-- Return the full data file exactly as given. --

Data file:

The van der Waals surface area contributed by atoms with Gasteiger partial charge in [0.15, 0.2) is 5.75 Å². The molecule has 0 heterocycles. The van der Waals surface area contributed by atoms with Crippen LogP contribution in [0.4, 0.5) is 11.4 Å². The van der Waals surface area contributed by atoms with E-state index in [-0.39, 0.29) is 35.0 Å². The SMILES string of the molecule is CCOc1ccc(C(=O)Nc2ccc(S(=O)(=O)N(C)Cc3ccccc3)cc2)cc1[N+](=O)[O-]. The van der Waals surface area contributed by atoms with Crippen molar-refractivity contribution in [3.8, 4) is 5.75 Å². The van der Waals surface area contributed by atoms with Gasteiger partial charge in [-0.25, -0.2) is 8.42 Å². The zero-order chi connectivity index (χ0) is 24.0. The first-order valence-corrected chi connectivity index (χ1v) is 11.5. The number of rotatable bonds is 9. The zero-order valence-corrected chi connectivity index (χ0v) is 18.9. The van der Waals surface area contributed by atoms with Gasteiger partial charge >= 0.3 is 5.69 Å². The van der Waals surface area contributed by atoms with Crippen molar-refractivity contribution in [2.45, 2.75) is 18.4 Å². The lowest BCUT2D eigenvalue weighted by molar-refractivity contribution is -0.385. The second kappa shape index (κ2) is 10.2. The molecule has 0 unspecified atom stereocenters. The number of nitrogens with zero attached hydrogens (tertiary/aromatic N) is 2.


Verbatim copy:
The van der Waals surface area contributed by atoms with Gasteiger partial charge in [0.15, 0.2) is 5.75 Å². The molecule has 0 heterocycles. The van der Waals surface area contributed by atoms with Crippen LogP contribution in [0.4, 0.5) is 11.4 Å². The van der Waals surface area contributed by atoms with E-state index in [-0.39, 0.29) is 35.0 Å². The SMILES string of the molecule is CCOc1ccc(C(=O)Nc2ccc(S(=O)(=O)N(C)Cc3ccccc3)cc2)cc1[N+](=O)[O-]. The van der Waals surface area contributed by atoms with Crippen molar-refractivity contribution in [3.8, 4) is 5.75 Å². The van der Waals surface area contributed by atoms with Gasteiger partial charge in [-0.25, -0.2) is 8.42 Å². The zero-order chi connectivity index (χ0) is 24.0. The first-order valence-corrected chi connectivity index (χ1v) is 11.5. The number of rotatable bonds is 9. The zero-order valence-corrected chi connectivity index (χ0v) is 18.9. The van der Waals surface area contributed by atoms with Gasteiger partial charge >= 0.3 is 5.69 Å². The van der Waals surface area contributed by atoms with Crippen molar-refractivity contribution in [2.45, 2.75) is 18.4 Å². The lowest BCUT2D eigenvalue weighted by molar-refractivity contribution is -0.385. The second kappa shape index (κ2) is 10.2. The molecule has 0 unspecified atom stereocenters. The number of nitrogens with zero attached hydrogens (tertiary/aromatic N) is 2.